Of all the fibers, rayon is probably the most perplexing to consumers. It can be found in cotton-like end uses, as well as sumptuous velvets and taffetas. It may function successfully in absorbent hygiene and incontinence pads and equally well providing strength in tire cords.


In this page

  1. What is Rayon that has so many faces?
  2. Types of Rayon

What is Rayon that has so many faces?

Rayon was the first manufactured fiber. It was developed in France in the 1890s and was originally called “artificial silk.” In 1924, the term rayon was officially adopted by the textile industry. Unlike most man-made fibers, rayon is not synthetic. It is made from wood pulp, a naturally-occurring, cellulose-based raw material. As a result, rayon’s properties are more similar to those of natural cellulosic fibers, such as cotton or linen, than those of thermoplastic, petroleum-based synthetic fibers such as nylon or polyester.

Although rayon is made from wood pulp, a relatively inexpensive and renewable resource, processing requires high water and energy use, and has contributed to air and water pollution. Modernization of manufacturing plants and processes combined with availability of raw materials has increased rayon’s competitiveness in the market.

At one time, rayon and cotton competed for similar end uses. Although rayon is a relatively inexpensive fiber, cotton prices are considerably lower, giving it a competitive advantage over rayon. Rayon’s versatility as a fiber and relatively low cost have increased its use in blending, but also encouraged its use in lower quality fabrics and garments—the performance of which has sometimes tarnished the image of rayon. Rayon’s many desirable properties, however, have made it a choice for some designer and high-end apparel.



Types of Rayon

There are four major types or modifications of rayon. Understanding each type should help clarify differences in product performance. “Regular rayon” has the largest market share. It is typically found in apparel and home furnishings and identified on labels by the term “viscose.” The distinguishing property of regular rayon is its low wet strength. As a result, it becomes unstable and may stretch or shrink when wet. Dry cleaning is usually recommended to preserve the appearance of fabrics made from this fiber. If machine washed, untreated regular rayons can shrink as much as 10 percent.

High Wet Modulus (HWM) rayon is a modified viscose that has virtually the same properties as regular rayon, plus high wet strength. HWM rayons can be machine washed and tumble dried and perform much like cotton in similar end uses. HWM rayons can also be mercerized, like cotton, for increased strength and lustre. The terms frequently used to describe HWM rayon in apparel include “polynosic” rayon or the trade name MODALTM.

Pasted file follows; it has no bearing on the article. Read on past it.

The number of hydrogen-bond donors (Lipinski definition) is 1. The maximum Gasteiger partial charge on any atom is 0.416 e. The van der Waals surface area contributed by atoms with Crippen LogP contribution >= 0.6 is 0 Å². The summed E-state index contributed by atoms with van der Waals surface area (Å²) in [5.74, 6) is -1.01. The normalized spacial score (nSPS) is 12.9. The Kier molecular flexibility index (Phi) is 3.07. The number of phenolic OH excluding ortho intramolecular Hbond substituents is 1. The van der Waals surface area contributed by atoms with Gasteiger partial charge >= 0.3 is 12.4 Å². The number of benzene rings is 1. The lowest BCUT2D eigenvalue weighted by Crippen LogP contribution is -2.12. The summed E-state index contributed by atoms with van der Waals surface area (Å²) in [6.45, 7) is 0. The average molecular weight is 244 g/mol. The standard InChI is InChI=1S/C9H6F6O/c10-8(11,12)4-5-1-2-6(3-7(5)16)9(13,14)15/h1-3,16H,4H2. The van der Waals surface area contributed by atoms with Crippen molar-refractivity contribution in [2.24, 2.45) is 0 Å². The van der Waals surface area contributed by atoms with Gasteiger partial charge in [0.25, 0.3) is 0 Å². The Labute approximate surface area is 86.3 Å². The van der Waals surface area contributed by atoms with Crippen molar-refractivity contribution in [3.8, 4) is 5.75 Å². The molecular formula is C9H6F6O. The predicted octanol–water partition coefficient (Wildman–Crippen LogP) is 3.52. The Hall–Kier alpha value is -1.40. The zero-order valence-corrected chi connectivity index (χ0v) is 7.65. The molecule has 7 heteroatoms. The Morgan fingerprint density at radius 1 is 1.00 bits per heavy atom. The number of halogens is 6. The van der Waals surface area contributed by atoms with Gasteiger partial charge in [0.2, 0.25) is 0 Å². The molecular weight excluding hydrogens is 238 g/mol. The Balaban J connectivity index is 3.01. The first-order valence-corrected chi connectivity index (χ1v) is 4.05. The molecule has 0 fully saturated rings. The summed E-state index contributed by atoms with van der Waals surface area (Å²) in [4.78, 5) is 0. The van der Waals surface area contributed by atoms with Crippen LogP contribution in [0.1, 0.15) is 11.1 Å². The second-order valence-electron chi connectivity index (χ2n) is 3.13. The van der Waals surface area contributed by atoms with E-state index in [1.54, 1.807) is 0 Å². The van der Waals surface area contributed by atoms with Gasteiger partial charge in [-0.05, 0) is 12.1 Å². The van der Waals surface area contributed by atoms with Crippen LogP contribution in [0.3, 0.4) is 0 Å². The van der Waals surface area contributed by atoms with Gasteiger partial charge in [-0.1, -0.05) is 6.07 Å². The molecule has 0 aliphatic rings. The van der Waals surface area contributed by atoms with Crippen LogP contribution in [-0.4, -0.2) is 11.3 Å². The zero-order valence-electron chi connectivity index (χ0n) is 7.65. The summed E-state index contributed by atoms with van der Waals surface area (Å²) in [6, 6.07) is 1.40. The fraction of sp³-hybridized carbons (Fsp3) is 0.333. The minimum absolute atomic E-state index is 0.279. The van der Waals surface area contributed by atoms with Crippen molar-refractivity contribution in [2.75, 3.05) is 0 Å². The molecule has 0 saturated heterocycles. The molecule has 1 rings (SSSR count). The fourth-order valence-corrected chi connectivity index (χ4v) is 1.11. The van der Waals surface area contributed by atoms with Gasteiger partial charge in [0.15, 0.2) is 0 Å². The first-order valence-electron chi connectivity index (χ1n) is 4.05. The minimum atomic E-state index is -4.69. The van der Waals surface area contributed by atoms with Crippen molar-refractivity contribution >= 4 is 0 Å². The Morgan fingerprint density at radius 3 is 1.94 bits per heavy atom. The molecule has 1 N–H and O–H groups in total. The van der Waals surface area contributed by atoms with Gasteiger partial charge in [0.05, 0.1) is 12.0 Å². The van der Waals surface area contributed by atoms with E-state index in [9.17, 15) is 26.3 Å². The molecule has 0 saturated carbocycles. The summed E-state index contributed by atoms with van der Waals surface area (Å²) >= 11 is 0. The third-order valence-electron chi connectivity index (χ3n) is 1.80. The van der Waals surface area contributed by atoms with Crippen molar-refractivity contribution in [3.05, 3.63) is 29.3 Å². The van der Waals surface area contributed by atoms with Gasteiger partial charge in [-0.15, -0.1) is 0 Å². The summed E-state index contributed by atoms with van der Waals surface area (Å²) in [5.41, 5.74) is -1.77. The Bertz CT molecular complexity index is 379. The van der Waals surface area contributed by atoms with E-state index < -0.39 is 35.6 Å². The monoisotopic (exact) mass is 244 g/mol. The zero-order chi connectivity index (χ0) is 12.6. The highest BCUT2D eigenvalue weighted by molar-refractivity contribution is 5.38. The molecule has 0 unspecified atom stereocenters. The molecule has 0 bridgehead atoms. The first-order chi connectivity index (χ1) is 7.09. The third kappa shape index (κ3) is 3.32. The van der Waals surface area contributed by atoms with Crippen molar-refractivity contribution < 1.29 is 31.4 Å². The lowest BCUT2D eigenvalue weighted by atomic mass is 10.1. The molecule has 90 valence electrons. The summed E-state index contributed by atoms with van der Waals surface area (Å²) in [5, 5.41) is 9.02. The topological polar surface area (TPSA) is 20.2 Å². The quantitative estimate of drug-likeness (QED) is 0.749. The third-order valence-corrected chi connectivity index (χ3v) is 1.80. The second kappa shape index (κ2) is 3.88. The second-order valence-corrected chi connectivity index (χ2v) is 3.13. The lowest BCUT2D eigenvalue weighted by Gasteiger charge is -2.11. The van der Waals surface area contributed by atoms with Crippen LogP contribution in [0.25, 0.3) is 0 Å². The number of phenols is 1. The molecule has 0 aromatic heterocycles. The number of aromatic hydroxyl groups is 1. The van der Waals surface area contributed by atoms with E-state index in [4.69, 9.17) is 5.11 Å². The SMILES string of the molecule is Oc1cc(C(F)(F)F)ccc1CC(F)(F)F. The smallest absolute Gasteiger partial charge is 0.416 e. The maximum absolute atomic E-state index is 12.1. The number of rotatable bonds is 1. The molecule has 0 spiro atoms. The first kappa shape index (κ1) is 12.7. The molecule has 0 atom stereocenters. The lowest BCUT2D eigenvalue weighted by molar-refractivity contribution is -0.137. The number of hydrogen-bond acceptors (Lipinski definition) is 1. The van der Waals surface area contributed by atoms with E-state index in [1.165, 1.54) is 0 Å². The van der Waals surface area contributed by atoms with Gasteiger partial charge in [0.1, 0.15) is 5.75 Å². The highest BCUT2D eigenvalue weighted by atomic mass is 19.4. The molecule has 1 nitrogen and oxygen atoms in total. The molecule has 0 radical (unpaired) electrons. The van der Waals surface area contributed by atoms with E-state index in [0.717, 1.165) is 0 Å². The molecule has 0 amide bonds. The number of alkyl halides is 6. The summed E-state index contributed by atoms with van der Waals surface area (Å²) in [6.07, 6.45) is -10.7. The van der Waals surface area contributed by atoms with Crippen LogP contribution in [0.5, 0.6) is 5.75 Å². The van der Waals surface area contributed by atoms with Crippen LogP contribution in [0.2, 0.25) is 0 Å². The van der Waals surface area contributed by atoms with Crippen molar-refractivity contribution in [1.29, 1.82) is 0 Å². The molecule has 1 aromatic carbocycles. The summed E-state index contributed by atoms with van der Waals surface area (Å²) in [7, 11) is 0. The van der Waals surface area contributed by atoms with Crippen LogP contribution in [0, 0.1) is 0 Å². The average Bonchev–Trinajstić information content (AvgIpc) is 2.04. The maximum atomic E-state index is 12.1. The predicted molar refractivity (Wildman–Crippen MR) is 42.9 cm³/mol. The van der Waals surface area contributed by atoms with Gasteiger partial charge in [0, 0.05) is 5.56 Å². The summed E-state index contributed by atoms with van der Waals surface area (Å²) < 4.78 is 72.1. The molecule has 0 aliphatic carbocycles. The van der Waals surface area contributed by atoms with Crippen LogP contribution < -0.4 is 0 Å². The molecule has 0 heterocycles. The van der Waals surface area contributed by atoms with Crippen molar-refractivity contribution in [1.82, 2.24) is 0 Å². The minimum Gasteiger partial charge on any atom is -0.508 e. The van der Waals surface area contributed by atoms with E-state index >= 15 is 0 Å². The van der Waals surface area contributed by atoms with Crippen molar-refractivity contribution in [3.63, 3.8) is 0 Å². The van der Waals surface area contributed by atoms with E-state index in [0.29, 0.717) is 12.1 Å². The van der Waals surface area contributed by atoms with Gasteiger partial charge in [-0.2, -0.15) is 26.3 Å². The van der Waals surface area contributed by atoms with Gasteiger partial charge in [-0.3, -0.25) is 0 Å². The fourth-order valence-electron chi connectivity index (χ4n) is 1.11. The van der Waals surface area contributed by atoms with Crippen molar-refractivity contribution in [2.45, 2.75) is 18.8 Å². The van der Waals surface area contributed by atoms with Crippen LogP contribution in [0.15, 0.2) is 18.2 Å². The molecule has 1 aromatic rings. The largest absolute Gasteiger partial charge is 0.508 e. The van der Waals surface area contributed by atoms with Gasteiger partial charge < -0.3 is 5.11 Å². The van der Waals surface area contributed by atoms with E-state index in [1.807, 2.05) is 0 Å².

High Tenacity Rayon is a modification of “regular rayon” to provide exceptional strength (two times that of HWM rayon). High tenacity rayon is primarily found in tire cord and industrial end uses. It may be finished, chemically coated, or rubberized for protection from moisture and potential loss of dimensional stability and strength during use.

Cupramonium Rayon is another type with properties similar to those of viscose or regular rayon. The manufacturing process differs somewhat from that of regular rayon and is less environmentally friendly. As a result, cupramonium rayon is no longer produced in the United States.

Other types of rayon have been developed for specialized end uses. These include disposable, non-woven markets, and high-absorption rayon fibers with moisture-holding properties for disposable diapers, hygiene and incontinence pads, as well as medical supplies. Microfibers are not a type of rayon, but rather a very fine fiber that can be manufactured from either regular or HWM rayons. Microfibers are generally less than one denier in diameter. A denier is about one-half the thickness of a fine silk fiber. Most fine rayons are 1.1 to 1.5 denier. Rayon microfibers have been successfully produced at 0.9 denier. Fabrics from microfibers are very drapable and silk-like in hand and appearance. Those made from HWM rayons will be machine washable, while those made from regular rayons will require dry cleaning or very gentle hand-washing.

Currently, two major companies manufacture rayon fiber for U.S. markets. Accordis, a British company, manufactures viscose rayon in short staple lengths and microfibers. Lenzing, based in Austria, produces viscose rayon, high wet modulus or polynosic rayon, microfibers, and long filament fibers which are used in linings and dress fabrics like taffeta. Lenzing is the only company currently manufacturing rayon in the United States. Overall, rayon is manufactured primarily in Europe and Japan.